There are many reasons why homeowners are looking to get a new shower head, such as replacing one that is damaged or leaked or a better fitting one. In this guide we will learn different types of showerhead and how to change it.
Types of Shower Heads
When replacing a shower head one of the first things you have to choose is the type of shower head you want to purchase. Be real regarding your budget and room requirements when you are making your purchase. Here are a few shower head styles:
Shower Heads Wall Mounted
They’re exactly as they sound in their name. They are placed on the wall in the bathroom and fixed in place. The showerhead that is standard will be able to adjust in a circular upward and down movement at the neck, however, the amount of adjustment is small and, therefore, it’s not a good idea to install the fixture in a high enough position or your ceiling is low, those who are taller may need to lower themselves. Although there’s nothing fancy regarding them, these types are the most popular types of fixtures and if the headspace is large, they function perfectly.
Adjustable Shower Head
Showerheads are typically purchased because of their flexibility. They are a great option for those who have mobility issues as well as for bathing pets or children in the tub. A shower head with an adjustable height can also include an option for handheld showers and is mounted on a wall track that lets you move the head up and down to various levels. This is ideal for families of various sizes. Just make sure that the shower head can be easy to adjust for all and works with the existing plumbing.
Head of the Rain Shower
They can be mounted to the wall, but they work best when attached to the ceiling. Therefore, it’s probably not an option for DIY when you require a plumber to alter the location of the pipe. They are bigger than standard shower heads, and offer the sensation of sitting in a soft rain. They’re relaxing and therapeutic however because they distribute equally much water across an area larger, there’s not an intense spray. This can be a benefit or a disadvantage based on your house’s water pressure and your personal preferences.
Removal of the Shower Head
An old shower head might require some elbow grease to get rid of. The first step first to stop the flow of water to your home! Next, use an adjuster wrench that can loosen the collar of your old shower head. It is recommended to stay near your eyes as you work this out so that you don’t twist or pull the plumbing within the wall of your shower. It could damage older pipes or cause leaks you aren’t able to see and could result in expensive repairs. Only work on twisting the gooseneck-shaped pipe away from its place of residence as the shower head replacement comes with a brand new one. Tips: Cover the wrench with pieces of tape or small piece of cloth to stop you from scratching any of the surfaces of the pipes.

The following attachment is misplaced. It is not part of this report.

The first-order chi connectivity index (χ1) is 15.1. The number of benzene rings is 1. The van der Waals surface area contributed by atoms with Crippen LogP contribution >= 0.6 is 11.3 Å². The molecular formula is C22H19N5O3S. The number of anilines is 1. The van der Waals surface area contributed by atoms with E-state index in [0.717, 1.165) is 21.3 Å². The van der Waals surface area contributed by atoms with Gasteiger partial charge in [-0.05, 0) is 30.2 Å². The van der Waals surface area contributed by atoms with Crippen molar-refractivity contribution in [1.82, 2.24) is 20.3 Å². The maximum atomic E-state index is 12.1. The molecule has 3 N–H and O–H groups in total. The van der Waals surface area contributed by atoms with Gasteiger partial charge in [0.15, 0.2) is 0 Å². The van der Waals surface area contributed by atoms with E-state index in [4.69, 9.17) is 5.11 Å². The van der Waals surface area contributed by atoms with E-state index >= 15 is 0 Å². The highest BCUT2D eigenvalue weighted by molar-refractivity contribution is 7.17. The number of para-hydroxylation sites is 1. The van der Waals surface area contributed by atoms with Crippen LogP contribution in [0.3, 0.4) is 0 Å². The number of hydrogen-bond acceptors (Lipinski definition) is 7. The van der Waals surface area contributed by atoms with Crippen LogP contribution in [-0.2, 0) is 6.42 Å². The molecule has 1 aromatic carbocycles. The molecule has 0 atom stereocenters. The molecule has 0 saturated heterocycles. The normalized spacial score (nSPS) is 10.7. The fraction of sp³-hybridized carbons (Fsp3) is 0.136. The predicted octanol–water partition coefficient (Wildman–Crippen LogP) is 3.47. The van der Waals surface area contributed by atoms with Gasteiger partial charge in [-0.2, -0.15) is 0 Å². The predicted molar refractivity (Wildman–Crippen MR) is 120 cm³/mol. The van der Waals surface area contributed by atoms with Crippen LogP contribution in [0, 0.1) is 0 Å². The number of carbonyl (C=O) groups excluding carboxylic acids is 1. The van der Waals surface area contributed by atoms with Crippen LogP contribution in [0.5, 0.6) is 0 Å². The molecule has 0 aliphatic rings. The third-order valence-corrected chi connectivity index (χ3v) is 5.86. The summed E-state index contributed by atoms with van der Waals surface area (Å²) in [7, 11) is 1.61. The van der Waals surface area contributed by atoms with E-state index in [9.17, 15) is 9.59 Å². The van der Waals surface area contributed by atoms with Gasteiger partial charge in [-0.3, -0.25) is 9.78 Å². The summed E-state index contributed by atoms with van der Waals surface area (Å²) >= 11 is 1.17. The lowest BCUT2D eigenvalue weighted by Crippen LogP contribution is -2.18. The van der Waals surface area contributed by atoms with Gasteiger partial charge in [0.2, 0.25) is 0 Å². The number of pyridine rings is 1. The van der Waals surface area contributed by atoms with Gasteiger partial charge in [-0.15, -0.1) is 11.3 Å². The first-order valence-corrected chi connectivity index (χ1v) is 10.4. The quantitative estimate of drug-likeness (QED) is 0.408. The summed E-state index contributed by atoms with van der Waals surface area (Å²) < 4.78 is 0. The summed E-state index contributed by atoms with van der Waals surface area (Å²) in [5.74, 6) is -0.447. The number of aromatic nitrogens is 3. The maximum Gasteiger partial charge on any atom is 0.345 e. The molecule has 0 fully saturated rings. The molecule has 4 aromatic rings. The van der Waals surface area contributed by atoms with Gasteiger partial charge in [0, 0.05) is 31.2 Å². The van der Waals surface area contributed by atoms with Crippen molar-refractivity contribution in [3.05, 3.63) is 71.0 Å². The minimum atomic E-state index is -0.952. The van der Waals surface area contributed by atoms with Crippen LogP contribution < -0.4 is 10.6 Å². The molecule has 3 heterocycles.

Clean and use Thread Tape
Clean the pipe free from gunk build-up and scrape off any caulking or residue that has accumulated around the shower area also. There’s a high chance that older pipes that extend to the ceiling or wall have threads that are worn. Making a fresh head for an old connection can cause it to leak water or cause irritating drips. The easiest solution is to apply thread seal tape or Teflon tape. Get this item for a low price when you purchase the shower head from your local hardware shop, in this case. Be sure to wrap it in a clockwise fashion around the threads or it’ll not work.
Check For Leaks
Attach the shower head to the wall in the tightest way possible using just your hands. Turn the shower head towards your wall (away from your body) as much as you can and then switch the water supply back to the house. Switch the shower handle on and then look carefully at the place where the showerhead joins to check for leaks. There could be a few leaks at the beginning, but if the issue persists, try to tighten it a bit more with your fingers or the wrench that is adjustable and turn the head more slowly to ensure an ideal fitting. There is no need to shut the water in the house off at this point. Just switch the shower knob up and down to determine the presence of drips coming from the connector after tightening the connection to the last.
Be sure to have an upright foot while changing the head of your shower. It is highly likely that there will be a little water that drips out during the process, and this could create an unsafe situation. Keep a couple of towels on hand to wash off any excess water and maybe a mat placed in the tub to provide grip and safeguard the surface of the tub. If you have to utilize a step stool make sure that it is non-slip feet on your feet.
With only a couple of tools and a few hours, you can swap out the old, leaky fixture with a new one that makes showering a more pleasant experience for all members of the family.